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Scientists Make Their Bones in the Lab

Growing artificial bone takes another step forward, says new research

THURSDAY, Nov. 22, 2001 (HealthDayNews) -- Scientists say they've created a self-assembling scaffold with key properties of the natural skeleton that one day could help repair not only broken or diseased bone, but other tissues and organs, too.

The findings, reported this week in the journal Science, also will be presented in Boston later this month at a meeting of materials scientists.

Many research groups are working on ways to grow synthetic bone, but they often run into trouble getting the materials to behave structurally. The reason: Bone consists of two main and structurally distinct layers.

Its platform is collagen, a protein found throughout the body that gives tissue strength. Atop collagen grow the crystals known as bone mineral, which is continually being created and destroyed by other bone cells.

While growing bone mineral on a surface such as collagen is not too tricky, coaxing it to grow on a synthetic bed has proven much more challenging.

In the latest work, Jeffrey Hartgerink, a bioengineer at Northwestern University, in Evanston, Ill., and his colleagues created tiny molecules, called nanofibers, just 8 millionths of an inch in diameter, or 10,000 times narrower than a human hair.

The nanofibers are composed of peptide-amphiphile, pieces of protein that look like a baton of cotton candy. Its fat, water-loving end is attached to a thinner segment that loathes the liquid. When placed in an acidic solution with varying salt concentrations, the fibers arrange themselves in long tubes that resemble the structure of bone collagen.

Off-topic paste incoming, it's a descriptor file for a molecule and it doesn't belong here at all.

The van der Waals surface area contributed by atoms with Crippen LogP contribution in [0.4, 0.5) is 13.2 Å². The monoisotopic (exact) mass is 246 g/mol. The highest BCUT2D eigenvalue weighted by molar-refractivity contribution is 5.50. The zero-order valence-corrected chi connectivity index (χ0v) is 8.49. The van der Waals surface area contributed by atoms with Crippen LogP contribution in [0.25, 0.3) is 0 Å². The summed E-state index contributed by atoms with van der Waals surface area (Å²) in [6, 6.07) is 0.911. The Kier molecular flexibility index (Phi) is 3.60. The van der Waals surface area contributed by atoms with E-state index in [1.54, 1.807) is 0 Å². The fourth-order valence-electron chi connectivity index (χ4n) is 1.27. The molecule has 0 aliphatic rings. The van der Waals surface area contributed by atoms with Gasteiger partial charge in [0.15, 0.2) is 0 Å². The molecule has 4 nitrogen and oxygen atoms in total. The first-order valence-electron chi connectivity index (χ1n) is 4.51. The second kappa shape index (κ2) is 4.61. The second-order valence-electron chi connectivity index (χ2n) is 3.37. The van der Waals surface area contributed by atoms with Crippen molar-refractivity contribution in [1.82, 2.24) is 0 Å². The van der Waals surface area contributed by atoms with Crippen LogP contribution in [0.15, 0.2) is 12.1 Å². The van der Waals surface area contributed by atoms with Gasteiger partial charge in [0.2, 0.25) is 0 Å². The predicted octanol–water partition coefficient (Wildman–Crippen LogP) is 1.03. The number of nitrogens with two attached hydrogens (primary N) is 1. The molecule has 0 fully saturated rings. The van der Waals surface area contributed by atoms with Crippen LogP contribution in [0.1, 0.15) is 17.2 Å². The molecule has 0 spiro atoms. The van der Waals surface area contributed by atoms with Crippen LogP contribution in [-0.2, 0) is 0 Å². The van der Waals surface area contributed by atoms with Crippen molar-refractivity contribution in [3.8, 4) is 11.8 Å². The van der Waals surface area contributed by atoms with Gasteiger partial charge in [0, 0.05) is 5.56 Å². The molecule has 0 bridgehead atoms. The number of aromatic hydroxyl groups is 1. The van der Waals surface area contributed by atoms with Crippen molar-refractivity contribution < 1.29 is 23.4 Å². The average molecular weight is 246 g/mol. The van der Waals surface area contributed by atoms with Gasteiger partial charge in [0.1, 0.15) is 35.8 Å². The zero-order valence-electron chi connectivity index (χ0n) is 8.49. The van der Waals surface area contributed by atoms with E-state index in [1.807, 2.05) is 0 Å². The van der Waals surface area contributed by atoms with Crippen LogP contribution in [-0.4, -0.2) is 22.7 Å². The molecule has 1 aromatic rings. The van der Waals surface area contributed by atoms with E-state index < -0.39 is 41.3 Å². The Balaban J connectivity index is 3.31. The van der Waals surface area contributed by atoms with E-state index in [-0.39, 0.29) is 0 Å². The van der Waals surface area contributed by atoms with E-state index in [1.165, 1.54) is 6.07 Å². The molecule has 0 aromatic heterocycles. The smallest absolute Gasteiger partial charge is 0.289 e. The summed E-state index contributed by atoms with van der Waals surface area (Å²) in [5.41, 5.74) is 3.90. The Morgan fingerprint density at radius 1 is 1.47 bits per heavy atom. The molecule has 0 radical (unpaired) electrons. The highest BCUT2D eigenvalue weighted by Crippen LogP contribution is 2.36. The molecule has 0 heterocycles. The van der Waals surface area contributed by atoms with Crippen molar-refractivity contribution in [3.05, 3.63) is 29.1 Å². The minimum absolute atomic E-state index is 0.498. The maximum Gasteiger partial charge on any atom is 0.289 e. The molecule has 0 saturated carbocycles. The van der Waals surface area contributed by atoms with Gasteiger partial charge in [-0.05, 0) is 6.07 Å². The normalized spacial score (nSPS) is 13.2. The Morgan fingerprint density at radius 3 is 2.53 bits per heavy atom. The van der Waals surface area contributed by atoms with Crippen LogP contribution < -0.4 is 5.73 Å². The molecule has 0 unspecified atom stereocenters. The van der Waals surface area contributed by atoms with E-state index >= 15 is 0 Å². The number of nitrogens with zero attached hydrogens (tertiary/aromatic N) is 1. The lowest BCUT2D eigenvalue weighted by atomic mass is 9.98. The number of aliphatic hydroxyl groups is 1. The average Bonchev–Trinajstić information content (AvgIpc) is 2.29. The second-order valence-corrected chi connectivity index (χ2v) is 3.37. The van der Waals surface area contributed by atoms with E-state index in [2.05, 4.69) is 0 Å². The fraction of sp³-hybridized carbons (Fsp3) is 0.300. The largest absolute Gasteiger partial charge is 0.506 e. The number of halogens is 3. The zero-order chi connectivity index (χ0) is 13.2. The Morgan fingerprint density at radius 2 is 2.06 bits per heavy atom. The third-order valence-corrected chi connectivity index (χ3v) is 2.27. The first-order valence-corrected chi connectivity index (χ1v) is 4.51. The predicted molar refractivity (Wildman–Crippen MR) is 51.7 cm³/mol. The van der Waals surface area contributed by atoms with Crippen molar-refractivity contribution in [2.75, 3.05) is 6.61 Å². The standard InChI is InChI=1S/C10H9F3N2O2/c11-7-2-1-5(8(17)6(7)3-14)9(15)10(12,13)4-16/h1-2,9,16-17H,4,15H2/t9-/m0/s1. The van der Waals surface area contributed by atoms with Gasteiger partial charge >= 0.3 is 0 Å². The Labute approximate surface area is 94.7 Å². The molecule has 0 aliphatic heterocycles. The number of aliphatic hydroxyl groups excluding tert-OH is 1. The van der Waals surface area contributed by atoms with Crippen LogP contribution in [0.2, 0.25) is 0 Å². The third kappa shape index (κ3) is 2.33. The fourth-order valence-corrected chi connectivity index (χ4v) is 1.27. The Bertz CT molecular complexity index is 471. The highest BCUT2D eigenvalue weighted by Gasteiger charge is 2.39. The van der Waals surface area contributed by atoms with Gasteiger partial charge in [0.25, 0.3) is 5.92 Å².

In large quantities, the material behaves like a gel that shows a liking not only for natural bone but, with a little tinkering to change its chemical properties, other cells, too.

"We still don't know anything about the mechanical properties of the nanofibers," says Samuel Stupp, a Northwestern materials scientist and a co-author of the study. "However, based on electron microscopy of the nanofibers, it appears as though fibers of varying flexibilities can be prepared, depending on the chemical structure of the self assembling molecules we start with. Also, since we demonstrated that we can internally cross-link individual nanofibers by forming covalent bonds [making chains called polymers] among the self-assembling molecules, we speculate that their strength will be high."

Adele Boskey, a biochemist who studies bone at Cornell's Weill Medical College, says the Illinois work is the closest effort yet at mimicking real bone in the lab. "We're all trying to make some sort of a bone substitute. This material does make something that is bone-like, but I underline the bone-like," says Boskey, director of research at the Hospital for Special Surgery in New York City.

The Illinois fibers are much more aligned under a microscope than natural bone tissue, which might make it more brittle, Boskey says. But without additional testing, that's not certain.

Boskey says she can envision using the substance as a platform for the body to deposit its own bone minerals, say, to help a break or bone defect heal. And it may also work well at repairing dentin, the calcium-rich area that surrounds the pulp of teeth.

Stupp says his group hopes to "chemically customize" the fibers so they'll be receptive platforms for a variety of tissues beyond bone alone. "For example, we can create nanofibers that could specifically target neurons for nerve regeneration, or pancreatic cells for new approaches in the treatment of diabetes," Stupp says.

What To Do

You don't have to wait for synthetic materials to improve your bone strength. Eating plenty of calcium and regular exercise can help build the skeleton and reduce the risk of fractures.

To learn more about bone diseases, try the National Institutes of Health.

For more on osteoporosis, a bone disease that affects 10 million Americans, try the National Osteoporosis Foundation.

And here are some facts about bones.

SOURCES: Interviews with Samuel Stupp, Ph.D., professor of materials science, chemistry and medicine, Northwestern University, Evanston, Ill.; Adele Boskey, Ph.D., professor of biochemistry and cell and molecular biology, Weill Medical College of Cornell University, and director of research, Hospital for Special Surgery, New York City; Nov. 23, 2001, Science
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